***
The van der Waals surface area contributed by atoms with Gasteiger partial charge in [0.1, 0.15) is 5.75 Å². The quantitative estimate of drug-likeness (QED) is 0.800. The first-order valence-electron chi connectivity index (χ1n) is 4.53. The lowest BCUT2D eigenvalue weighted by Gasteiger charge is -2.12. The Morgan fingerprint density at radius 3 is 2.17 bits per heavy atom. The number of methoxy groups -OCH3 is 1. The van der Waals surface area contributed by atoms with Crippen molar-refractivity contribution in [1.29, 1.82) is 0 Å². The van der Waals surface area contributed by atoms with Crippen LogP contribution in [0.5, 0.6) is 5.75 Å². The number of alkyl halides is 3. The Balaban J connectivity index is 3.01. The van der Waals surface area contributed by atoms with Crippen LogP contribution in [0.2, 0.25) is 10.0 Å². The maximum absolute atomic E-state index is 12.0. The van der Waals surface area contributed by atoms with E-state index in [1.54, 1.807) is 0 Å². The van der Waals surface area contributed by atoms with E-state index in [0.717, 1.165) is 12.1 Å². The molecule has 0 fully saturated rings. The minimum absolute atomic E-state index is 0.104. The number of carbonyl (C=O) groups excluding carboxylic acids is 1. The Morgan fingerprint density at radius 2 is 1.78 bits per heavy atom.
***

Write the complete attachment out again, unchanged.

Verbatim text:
The van der Waals surface area contributed by atoms with Gasteiger partial charge in [0.1, 0.15) is 5.75 Å². The quantitative estimate of drug-likeness (QED) is 0.800. The first-order valence-electron chi connectivity index (χ1n) is 4.53. The lowest BCUT2D eigenvalue weighted by Gasteiger charge is -2.12. The Morgan fingerprint density at radius 3 is 2.17 bits per heavy atom. The number of methoxy groups -OCH3 is 1. The van der Waals surface area contributed by atoms with Crippen molar-refractivity contribution in [1.29, 1.82) is 0 Å². The van der Waals surface area contributed by atoms with Crippen LogP contribution in [0.5, 0.6) is 5.75 Å². The number of alkyl halides is 3. The Balaban J connectivity index is 3.01. The van der Waals surface area contributed by atoms with Crippen LogP contribution in [0.2, 0.25) is 10.0 Å². The maximum absolute atomic E-state index is 12.0. The van der Waals surface area contributed by atoms with E-state index in [1.54, 1.807) is 0 Å². The van der Waals surface area contributed by atoms with E-state index in [0.717, 1.165) is 12.1 Å². The molecule has 0 fully saturated rings. The minimum absolute atomic E-state index is 0.104. The number of carbonyl (C=O) groups excluding carboxylic acids is 1. The Morgan fingerprint density at radius 2 is 1.78 bits per heavy atom.